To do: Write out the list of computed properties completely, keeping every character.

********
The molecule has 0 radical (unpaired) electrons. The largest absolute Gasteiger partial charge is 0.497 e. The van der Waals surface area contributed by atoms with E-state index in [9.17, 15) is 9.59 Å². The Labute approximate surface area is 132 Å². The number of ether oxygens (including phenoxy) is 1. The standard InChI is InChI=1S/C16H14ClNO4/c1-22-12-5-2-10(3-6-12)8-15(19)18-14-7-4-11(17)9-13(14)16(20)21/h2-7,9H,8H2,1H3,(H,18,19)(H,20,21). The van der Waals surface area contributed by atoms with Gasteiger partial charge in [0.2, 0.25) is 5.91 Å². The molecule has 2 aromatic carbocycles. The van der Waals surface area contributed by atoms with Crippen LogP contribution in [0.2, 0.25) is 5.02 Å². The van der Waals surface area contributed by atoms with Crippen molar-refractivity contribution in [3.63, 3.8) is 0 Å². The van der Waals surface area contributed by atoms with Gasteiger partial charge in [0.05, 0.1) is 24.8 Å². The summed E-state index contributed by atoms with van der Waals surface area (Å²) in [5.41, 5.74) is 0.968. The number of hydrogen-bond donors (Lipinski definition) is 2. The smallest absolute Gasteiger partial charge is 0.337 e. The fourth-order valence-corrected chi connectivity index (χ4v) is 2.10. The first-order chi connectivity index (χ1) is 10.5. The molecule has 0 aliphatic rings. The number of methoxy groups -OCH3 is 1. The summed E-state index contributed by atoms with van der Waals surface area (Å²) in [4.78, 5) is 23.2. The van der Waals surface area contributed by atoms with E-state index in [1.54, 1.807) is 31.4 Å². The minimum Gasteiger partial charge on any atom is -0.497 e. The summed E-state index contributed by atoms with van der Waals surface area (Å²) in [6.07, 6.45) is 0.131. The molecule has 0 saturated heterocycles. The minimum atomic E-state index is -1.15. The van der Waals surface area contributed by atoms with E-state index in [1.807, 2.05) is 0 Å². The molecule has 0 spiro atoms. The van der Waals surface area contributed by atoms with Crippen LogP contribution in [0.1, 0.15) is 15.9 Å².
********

The molecule has 0 radical (unpaired) electrons. The largest absolute Gasteiger partial charge is 0.497 e. The van der Waals surface area contributed by atoms with E-state index in [9.17, 15) is 9.59 Å². The Labute approximate surface area is 132 Å². The number of ether oxygens (including phenoxy) is 1. The standard InChI is InChI=1S/C16H14ClNO4/c1-22-12-5-2-10(3-6-12)8-15(19)18-14-7-4-11(17)9-13(14)16(20)21/h2-7,9H,8H2,1H3,(H,18,19)(H,20,21). The van der Waals surface area contributed by atoms with Gasteiger partial charge in [0.2, 0.25) is 5.91 Å². The molecule has 2 aromatic carbocycles. The van der Waals surface area contributed by atoms with Crippen LogP contribution in [0.2, 0.25) is 5.02 Å². The van der Waals surface area contributed by atoms with Crippen molar-refractivity contribution in [3.63, 3.8) is 0 Å². The van der Waals surface area contributed by atoms with Gasteiger partial charge in [0.05, 0.1) is 24.8 Å². The summed E-state index contributed by atoms with van der Waals surface area (Å²) in [5.41, 5.74) is 0.968. The number of hydrogen-bond donors (Lipinski definition) is 2. The smallest absolute Gasteiger partial charge is 0.337 e. The fourth-order valence-corrected chi connectivity index (χ4v) is 2.10. The first-order chi connectivity index (χ1) is 10.5. The molecule has 0 aliphatic rings. The number of methoxy groups -OCH3 is 1. The summed E-state index contributed by atoms with van der Waals surface area (Å²) in [4.78, 5) is 23.2. The van der Waals surface area contributed by atoms with E-state index in [1.54, 1.807) is 31.4 Å². The minimum Gasteiger partial charge on any atom is -0.497 e. The summed E-state index contributed by atoms with van der Waals surface area (Å²) in [6.07, 6.45) is 0.131. The molecule has 0 saturated heterocycles. The minimum atomic E-state index is -1.15. The van der Waals surface area contributed by atoms with E-state index in [1.807, 2.05) is 0 Å². The molecule has 0 spiro atoms. The van der Waals surface area contributed by atoms with Crippen LogP contribution in [0.1, 0.15) is 15.9 Å².